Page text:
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USOC not asking U.S. athletes to keep quiet about Russia’s anti-gay law

Joe Lago
Fourth-Place Medal

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(USA Today Sports)

PARK CITY, Utah – Criticism of Russia's anti-gay law by U.S. athletes, such as Bode Miller's scathing remarks on Monday, is not being squelched by the United States Olympic Committee.

"I want to make it very clear that we have not asked our athletes not to speak up," USOC CEO Scott Blackmun said Tuesday at the Team USA Media Summit.

On Monday, Miller told reporters "it's absolutely embarrassing that there's countries and there's people who are that intolerant and that ignorant," referring to Russian legislation passed in June that many critics believe limits gay rights.

Blackmun said that while they won't ask athletes to muzzle themselves, they are "making sure our athletes are aware of the law and aware of the possibility of the consequences. Because it's our job, first and foremost, to keep them safe while they're in Russia."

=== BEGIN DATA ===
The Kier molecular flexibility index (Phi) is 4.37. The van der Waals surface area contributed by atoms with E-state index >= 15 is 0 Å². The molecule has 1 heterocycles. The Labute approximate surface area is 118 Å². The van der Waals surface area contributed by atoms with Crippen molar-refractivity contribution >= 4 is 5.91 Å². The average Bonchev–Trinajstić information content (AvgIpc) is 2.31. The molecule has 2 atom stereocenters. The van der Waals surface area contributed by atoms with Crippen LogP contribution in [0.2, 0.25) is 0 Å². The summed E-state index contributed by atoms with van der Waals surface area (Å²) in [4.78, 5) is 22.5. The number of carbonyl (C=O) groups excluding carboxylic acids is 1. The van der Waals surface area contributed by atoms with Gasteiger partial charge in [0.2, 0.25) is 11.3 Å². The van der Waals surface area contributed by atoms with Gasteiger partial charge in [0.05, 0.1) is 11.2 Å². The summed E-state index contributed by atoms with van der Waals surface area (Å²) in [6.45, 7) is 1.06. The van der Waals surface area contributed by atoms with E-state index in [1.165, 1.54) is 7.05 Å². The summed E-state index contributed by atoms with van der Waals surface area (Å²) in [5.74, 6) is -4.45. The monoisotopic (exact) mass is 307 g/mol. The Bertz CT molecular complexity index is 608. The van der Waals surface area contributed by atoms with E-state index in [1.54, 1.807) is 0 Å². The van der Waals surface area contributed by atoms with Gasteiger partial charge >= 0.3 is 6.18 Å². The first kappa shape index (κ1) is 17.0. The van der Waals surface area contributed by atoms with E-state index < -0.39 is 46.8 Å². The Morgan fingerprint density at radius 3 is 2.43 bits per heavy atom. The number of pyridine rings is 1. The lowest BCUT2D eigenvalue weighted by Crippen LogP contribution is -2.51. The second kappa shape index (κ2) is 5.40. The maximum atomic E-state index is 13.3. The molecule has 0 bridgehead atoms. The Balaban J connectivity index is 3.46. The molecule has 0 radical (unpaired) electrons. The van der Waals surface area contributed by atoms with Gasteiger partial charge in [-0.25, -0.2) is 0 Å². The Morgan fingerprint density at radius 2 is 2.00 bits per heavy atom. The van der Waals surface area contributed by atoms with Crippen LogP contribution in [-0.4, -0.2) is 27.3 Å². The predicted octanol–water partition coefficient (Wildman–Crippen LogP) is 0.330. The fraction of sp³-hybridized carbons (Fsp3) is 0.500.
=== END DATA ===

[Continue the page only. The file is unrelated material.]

So what would happen to an Olympic athlete if he or she decides to publicly denounce Russia's anti-gay law during the Sochi Games? The USOC doesn't know.

Blackmun said the USOC is "actively" trying to gain clarity on what action would be taken by the Russians if Miller or any other U.S. athlete speaks out. On Monday, Miller called Russia's anti-gay law "embarrassing" and "ignorant."

USOC chairman Larry Probst reiterated the USOC's position against a potential boycott of the Winter Games – "I think that is a non-issue at this point," he said – but the USOC might look to influence from within the Olympic movement, perhaps even advocating a change in the Olympic charter to include sexual orientation as part of its discrimination policy.

 

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